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Comment: Teaching them early (Score 5, Insightful) 941

by TnkMkr (#31189028) Attached to: PA School Spied On Students Via School-Issued Laptop Webcams

What really discourages me about all of this, is teaching the students to expect and accept this kind of treatment. I realize they are minors and often (necessarily) children's rights are limited or curbed to facilitate time to learn and understand consequences for exercising those rights.

As I watched my younger brother go through high school I was shocked to hear how the students were given no right to privacy in their lockers or personal vehicles, were under constant surveillance and could be patted down or searched at any time the school felt it wanted to (without parental consent or notification, and without any sort of probable cause requirements). The kids just accepted this and thought it was the way things worked... everywhere. No one told them that this was only possible because of the school setting; no one told them that when they became adults in the real world this sort of treatment from authorities was illegal and a violation of their rights. I don't like what we are teaching our kids, in the name of 'protecting' the kids. I'm afraid the level of scrutiny and personal rights violations that we are subjecting them to is desensitizing them to how wrong it is.

We wonder why citizens seem to just accept the erosion of their personal liberties, but what should we expect when we've been teaching them to just accept it since they were kids.

Comment: Re:Bad bad idea (Score 1) 319

by TnkMkr (#30859320) Attached to: Panel Warns NASA On Commercial Astronaut Transport

Let me premise this with the statement that I am making an assumption, IF NASA has gone the way that most of the defence industry has,
then over last three to four decades they have been outsourcing more and more of their resources. This means the the agency itself has
probably shrunk to nothing more than the program managing guys who do the high level planning and review. The actual in the feild grunt
design engineers or manufacturing techs are all probably private industry contractors.

Its the direction the military has gone in, the government doesn't design or build anything, they don't even buy the designs anymore,
they just purchase the end products and use them. (and get trapped in years of upgrade funding, repair services, etc. because they
don't own any of the technical data for the systems).

Comment: Re:Outraged Christian bloggers? (Score 5, Insightful) 228

by TnkMkr (#29392489) Attached to: EA Comes Under Fire for Shady PR Stunts

You do realize the bloggers are upset because EA FAKED the protested of their own game and blamed it on christian groups. Most of the 'christian bloggers' probably didn't care about the game or even know it existed until they were slamed for a protest they had nothing to do with. For once I think they actually have something to gripe about, after all the fake protests lead to people thinking exactly what you just posted, when in reality the bloggers were not the ones protesting.

Comment: Re:The real question (Score 1) 453

by TnkMkr (#28624333) Attached to: Sahimo Hydrogen Vehicle Gets Over 1,300 mpg

Your analysis is good, however I must disagree with you about aerodynamics being the most important for fuel economy, it really only becomes a player at speeds above 45-50 mph (relative to other power draws from a typical passenger vehicle). The real driver for fuel economy is weight.

See: http://downloads.openchannelsoftware.org/HEVA/docs/appx_a.html

The page does a good job of presenting power consumption equations for a vehicle, and the equations allow you to gain insight into what really drives the power use in a vehicle. While your aero drag coefficient does get multiplied by your velocity cubed, the mass of the vehicle shows up in more places (3 of the 5 power draws)multiplied by the velocity. The cubed factor allows the aerodynamics to eventually overtake the power draw for the other systems, however in practice the take-over point is at higher speeds.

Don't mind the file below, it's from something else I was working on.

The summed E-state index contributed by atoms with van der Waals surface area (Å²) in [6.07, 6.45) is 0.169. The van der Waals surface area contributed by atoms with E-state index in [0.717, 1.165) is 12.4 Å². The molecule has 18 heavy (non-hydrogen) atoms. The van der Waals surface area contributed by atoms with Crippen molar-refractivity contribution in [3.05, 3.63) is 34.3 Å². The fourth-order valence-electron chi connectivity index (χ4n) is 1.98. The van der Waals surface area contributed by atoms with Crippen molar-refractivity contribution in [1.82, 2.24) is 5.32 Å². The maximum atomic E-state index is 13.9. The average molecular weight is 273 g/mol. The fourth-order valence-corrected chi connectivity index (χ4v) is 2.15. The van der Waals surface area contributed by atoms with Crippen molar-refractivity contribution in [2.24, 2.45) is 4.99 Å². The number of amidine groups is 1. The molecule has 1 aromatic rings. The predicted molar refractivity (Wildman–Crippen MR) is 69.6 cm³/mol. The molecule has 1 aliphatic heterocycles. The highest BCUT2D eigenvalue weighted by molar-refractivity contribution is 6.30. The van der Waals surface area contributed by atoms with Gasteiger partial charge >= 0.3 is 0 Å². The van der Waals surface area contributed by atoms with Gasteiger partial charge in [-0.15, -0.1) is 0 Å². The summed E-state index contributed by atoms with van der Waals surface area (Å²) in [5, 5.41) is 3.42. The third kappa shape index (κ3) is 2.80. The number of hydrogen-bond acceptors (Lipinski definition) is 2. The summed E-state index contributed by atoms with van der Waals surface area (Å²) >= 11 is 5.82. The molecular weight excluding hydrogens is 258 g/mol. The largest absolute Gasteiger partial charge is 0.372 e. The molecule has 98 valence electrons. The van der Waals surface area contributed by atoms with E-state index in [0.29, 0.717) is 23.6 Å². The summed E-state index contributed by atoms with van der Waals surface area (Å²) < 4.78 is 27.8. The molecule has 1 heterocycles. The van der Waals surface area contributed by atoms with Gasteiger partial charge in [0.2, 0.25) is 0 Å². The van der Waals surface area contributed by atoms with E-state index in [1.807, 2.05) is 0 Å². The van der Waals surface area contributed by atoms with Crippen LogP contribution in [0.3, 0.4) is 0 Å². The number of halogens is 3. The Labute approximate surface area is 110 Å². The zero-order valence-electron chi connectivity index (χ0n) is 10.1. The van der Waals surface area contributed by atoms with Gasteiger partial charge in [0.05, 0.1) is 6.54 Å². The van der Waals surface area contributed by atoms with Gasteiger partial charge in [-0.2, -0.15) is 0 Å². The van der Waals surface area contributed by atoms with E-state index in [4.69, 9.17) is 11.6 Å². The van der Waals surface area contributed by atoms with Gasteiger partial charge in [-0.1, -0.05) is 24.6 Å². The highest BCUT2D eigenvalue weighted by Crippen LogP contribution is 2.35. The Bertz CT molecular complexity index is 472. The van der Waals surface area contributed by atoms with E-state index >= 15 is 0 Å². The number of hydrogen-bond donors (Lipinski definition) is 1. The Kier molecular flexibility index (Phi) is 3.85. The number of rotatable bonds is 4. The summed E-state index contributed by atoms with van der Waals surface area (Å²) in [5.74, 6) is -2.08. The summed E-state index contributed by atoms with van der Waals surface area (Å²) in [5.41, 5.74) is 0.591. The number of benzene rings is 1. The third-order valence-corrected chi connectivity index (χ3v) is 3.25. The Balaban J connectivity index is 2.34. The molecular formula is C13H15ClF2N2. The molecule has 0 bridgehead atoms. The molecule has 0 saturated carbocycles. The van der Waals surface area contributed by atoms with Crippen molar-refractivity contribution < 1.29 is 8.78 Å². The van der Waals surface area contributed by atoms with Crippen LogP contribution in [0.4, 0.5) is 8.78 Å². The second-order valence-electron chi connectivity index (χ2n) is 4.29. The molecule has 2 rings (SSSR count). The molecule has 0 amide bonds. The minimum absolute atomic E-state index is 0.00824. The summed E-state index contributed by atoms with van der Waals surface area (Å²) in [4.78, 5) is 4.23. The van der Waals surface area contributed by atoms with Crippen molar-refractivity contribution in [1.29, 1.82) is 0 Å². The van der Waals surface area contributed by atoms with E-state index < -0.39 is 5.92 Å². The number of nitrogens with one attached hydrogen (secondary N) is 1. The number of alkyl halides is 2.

The basics for powertrain design lay in the above mentioned equations, it is fun to build a spread sheet and play around with the numbers to get an idea of why some cars are built the way they are. It also gives you a good idea of how much power a car really needs and shows desired acceleration or desired minimum speed on a grade typically drive the maximum power needed from an engine.

Comment: Re:Idea (Score 4, Funny) 248

by TnkMkr (#28376801) Attached to: Carnegie Researchers Say Geotech Can't Cure Ocean Acidification

Wait... I have a better idea, lets engineer some sort of biological creature that will live off collecting the
carbon from our atmosphere and sequesting it into some sort of solid state. We should engineer it to be solar powered and
should be deployable over the entire surface of the earth.

Don't worry, I'm sure technology will save us by developing this totaly new and radical solution.

Comment: Re:Wrong Solution (Score 1) 1092

by TnkMkr (#28173059) Attached to: Making a Child Locating System

I'm going to make the assumption that we are dealing with a child whose age is in the single digits.

I think your immediate problem could be solved using something like this:
http://www.guardianangeltech.com/product.htm (although I suggest further google searching, it looks like you are not the first to encounter this problem).

You could give her the cell phone and encourage her to treat it like a pet, she needs to learn responsibility eventually. It may even be useful to put a virtual pet game on it. You don't need to explain to a 4-10 year old what the true purpose of the device is.

However, this should be treated like a last ditch safety net, and should also include all the traditional things, make her memorize her home (or your cell) phone number, your address and how to get help if she is lost. After all a cell phone can (and will) get lost.

You could (or should depending on how assertive you want to be) also try to look at how the school bus line up works these days and see if you can help your school come up with a better way. Chances are no one has had the time to really sit down and come up with a simple wiz bang way to deal with all the kids getting to the right busses. And just in the brain storming that is being shot at you here, you probably could show up with a list of things the school may be willing to try (especially the simple cheap things). Some people may appreciate it if you try to help them improve, rather than just pointing out how crappy they are.